[dc]M[/dc]y friend, Tim, is a special kind of guy. He always sees the best in people and situations, is generous like nobody I’ve ever met, and has a ridiculously fantastic sense of humor. I don’t get to see him as often as I’d like since he moved to Ecuador, so when I do, I savor every moment.
He came home recently for a visit and we went for a beautiful snowshoe hike together. As we were trekking, he shared a story about how he’d finally found a great pick-up soccer game in Quito on Sundays. Tim is super-passionate about soccer. In fact, he played a significant role in my feeling comfortable enough to start playing later in life.
I’ve asked Tim to share, in his words, about his experience that first day at his new pick-up match (he’s in italics), as I was captivated by the beautiful life and relationship metaphors woven throughout. There are lots of spiritual principles I live my life by, and I know you do, too. Don’t you find that when you see and hear examples of them in action that they can really settle in deeper and become more of who you are? Me, too. And you don’t even have to understand the soccer lingo. 🙂 So here’s Tim:
“When I play soccer with new people, the first person to identify is the center midfielder. This is the player who always wants the ball, who will dribble through three people rather than pass it, and who will give dirty looks to anyone on his team who loses the ball when he’s calling for a pass. He is very good and pretty selfish.
Identifying him is important because my goal is to make sure he gets at least 50% of my passes. In the beginning, when he passes me the ball, I won’t take more than one or two touches before returning the ball to him. Everyone likes to have the ball at their feet so when you’re new, the best way to get people to pass you the ball is to give them the ball back. The center midfielder has the ball a lot, so if he likes to pass to you, then you get it a lot too.
I love how Tim, through his actions, teaches the midfielder how he would like to be treated. My clients will often express frustration to me about the way their boss/spouse/child/friend treats them, and our conversation always goes back to how they have conditioned people to treat them poorly by accepting it for so long. The great news? It’s never too late to re-train the people in our lives, even if that means some relationships have to end. Remember: We teach people how to treat us.
The great internal game is sorting out my teammates. Some like the ball passed to them at their feet. Some like time to make runs. Some like getting the ball in the air to run on to. In general, people pass the way they would like to receive the ball. So if someone likes to make runs behind the defense, then when he has the ball, he is expecting YOU to make a run behind the defense. Someone who makes a checking run expects you to make a checking run. This is perhaps my favorite part of playing with new people: Watching them play with each other, watching how they play, and trying to figure out their preferences. If I do my job correctly, I will run when they want me to run, pass when they want me to pass, and hold when they want me to hold.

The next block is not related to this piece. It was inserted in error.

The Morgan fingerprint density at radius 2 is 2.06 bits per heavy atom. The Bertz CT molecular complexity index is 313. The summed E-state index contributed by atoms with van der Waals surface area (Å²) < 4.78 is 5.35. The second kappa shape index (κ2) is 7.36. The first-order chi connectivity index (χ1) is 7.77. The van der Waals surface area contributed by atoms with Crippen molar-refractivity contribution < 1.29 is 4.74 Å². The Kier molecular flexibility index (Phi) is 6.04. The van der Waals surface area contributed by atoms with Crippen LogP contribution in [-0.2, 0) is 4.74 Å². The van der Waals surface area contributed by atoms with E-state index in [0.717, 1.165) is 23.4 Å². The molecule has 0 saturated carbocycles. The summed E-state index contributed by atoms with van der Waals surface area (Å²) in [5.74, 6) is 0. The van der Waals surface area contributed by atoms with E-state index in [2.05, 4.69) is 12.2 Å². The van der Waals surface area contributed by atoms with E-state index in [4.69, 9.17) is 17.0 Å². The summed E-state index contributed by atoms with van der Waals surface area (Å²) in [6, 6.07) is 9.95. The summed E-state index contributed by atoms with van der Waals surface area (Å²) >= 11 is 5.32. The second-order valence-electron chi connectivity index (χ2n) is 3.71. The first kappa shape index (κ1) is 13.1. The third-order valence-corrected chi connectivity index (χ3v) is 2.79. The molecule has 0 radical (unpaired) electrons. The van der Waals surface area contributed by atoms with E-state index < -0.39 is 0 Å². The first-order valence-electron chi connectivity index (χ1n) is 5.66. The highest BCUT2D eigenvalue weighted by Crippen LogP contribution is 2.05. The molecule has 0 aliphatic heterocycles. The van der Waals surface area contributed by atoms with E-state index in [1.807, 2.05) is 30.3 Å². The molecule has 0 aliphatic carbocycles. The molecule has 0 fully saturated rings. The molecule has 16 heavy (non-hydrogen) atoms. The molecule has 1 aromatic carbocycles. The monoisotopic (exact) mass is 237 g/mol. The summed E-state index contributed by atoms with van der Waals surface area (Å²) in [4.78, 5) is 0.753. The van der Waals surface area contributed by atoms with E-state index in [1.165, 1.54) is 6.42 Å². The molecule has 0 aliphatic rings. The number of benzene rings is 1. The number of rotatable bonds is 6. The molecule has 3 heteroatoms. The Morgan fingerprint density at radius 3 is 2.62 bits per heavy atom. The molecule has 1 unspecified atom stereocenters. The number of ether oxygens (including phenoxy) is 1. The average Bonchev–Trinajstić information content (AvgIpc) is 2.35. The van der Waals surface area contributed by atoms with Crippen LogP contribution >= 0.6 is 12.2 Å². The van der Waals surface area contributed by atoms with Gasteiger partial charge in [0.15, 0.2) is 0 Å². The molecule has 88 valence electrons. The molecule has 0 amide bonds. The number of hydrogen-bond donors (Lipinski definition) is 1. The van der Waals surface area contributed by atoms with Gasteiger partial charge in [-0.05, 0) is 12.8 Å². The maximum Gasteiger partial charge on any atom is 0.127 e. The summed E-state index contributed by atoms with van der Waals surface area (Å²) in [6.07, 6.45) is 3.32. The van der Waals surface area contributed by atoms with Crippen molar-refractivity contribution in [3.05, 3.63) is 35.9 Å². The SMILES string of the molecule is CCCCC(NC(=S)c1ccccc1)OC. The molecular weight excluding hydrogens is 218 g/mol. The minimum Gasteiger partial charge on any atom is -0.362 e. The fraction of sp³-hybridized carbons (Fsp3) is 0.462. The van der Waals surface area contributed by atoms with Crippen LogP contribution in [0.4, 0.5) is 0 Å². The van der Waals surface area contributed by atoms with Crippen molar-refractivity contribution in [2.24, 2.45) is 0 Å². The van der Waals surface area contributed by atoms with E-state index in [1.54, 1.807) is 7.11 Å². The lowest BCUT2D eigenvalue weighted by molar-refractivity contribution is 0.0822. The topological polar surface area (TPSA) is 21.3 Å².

What a beautiful example of meeting people where they’re at! Instead of coming to the game expecting others to behave and play like him, Tim observed others’ actions and, through mirroring, met them where they’re at to establish trust and kinship. Doing so communicates an unspoken, “I see you and I get you” message, and few things create a safer place. Practicing this can save you a lot of grief. Think about it: Maybe you’re heading off to a family party and you dread seeing your relative who complains all the time. Meeting her where she’s at doesn’t mean you turn into a complainer. Instead, it relieves you of your possible compulsion to want to “fix” her and help her see the bright side. She can complain and you can excuse yourself to go to the bathroom. 🙂 Meeting someone where they’re at honors them and it serves you.
When you are the new guy in pickup, you don’t have a defined role. You’re not the center midfielder, not the winger, not the defender. In time, as everyone gets to know you, they’ll suggest that you play in a certain position, and because footballers are smart, it will generally be the position you like and are good at. In the beginning though, my job is to take the space that’s open. When I’m in the midfield and someone comes into my space, I find the space he has left open and try to fill that. When he returns, then I switch back or find the next open space. If done correctly, no one realizes this is happening and it makes the game flow much more smoothly. In pickup, if someone runs into your space and you don’t move, then you get in the way. It’s much more fun to constantly be adjusting to the changes around you.
Tim said it best in his last line there. Adjusting to change, instead of resisting it, makes for a lot less suffering and the opening of great opportunities.
Who knew a game of soccer could highlight so many life principles? Now I’d love to hear from you. What metaphors did you identify with in his story? Even if you couldn’t care less about soccer, how can you apply his experience to those in your own life? Please join the conversation in the comments below.